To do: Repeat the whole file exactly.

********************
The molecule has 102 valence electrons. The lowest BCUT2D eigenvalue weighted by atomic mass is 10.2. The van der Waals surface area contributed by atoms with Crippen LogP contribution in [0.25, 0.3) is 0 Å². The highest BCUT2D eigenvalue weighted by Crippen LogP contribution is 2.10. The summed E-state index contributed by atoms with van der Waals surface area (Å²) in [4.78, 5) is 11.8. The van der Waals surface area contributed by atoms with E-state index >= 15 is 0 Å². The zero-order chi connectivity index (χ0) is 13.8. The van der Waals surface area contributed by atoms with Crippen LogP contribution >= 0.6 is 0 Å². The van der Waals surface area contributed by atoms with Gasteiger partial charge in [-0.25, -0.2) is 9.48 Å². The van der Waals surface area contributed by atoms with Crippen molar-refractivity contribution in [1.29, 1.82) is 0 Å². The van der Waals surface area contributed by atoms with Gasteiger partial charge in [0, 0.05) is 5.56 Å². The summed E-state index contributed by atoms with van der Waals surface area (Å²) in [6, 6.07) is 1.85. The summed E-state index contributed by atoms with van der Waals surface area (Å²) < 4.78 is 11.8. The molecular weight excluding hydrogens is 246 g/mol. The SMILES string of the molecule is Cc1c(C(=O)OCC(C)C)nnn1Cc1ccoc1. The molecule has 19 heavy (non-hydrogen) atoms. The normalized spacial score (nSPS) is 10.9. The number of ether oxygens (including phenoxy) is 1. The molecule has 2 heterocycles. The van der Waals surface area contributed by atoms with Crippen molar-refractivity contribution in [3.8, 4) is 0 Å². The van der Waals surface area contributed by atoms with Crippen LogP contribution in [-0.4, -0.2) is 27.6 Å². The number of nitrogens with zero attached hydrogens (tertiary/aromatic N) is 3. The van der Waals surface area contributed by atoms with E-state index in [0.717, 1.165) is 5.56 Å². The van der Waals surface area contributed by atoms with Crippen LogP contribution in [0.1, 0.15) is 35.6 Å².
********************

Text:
The molecule has 102 valence electrons. The lowest BCUT2D eigenvalue weighted by atomic mass is 10.2. The van der Waals surface area contributed by atoms with Crippen LogP contribution in [0.25, 0.3) is 0 Å². The highest BCUT2D eigenvalue weighted by Crippen LogP contribution is 2.10. The summed E-state index contributed by atoms with van der Waals surface area (Å²) in [4.78, 5) is 11.8. The van der Waals surface area contributed by atoms with E-state index >= 15 is 0 Å². The zero-order chi connectivity index (χ0) is 13.8. The van der Waals surface area contributed by atoms with Crippen LogP contribution >= 0.6 is 0 Å². The van der Waals surface area contributed by atoms with Gasteiger partial charge in [-0.25, -0.2) is 9.48 Å². The van der Waals surface area contributed by atoms with Crippen molar-refractivity contribution in [1.29, 1.82) is 0 Å². The van der Waals surface area contributed by atoms with Gasteiger partial charge in [0, 0.05) is 5.56 Å². The summed E-state index contributed by atoms with van der Waals surface area (Å²) in [6, 6.07) is 1.85. The summed E-state index contributed by atoms with van der Waals surface area (Å²) < 4.78 is 11.8. The molecular weight excluding hydrogens is 246 g/mol. The SMILES string of the molecule is Cc1c(C(=O)OCC(C)C)nnn1Cc1ccoc1. The molecule has 19 heavy (non-hydrogen) atoms. The normalized spacial score (nSPS) is 10.9. The number of ether oxygens (including phenoxy) is 1. The molecule has 2 heterocycles. The van der Waals surface area contributed by atoms with Crippen molar-refractivity contribution in [3.8, 4) is 0 Å². The van der Waals surface area contributed by atoms with Crippen LogP contribution in [-0.4, -0.2) is 27.6 Å². The number of nitrogens with zero attached hydrogens (tertiary/aromatic N) is 3. The van der Waals surface area contributed by atoms with E-state index in [0.717, 1.165) is 5.56 Å². The van der Waals surface area contributed by atoms with Crippen LogP contribution in [0.1, 0.15) is 35.6 Å².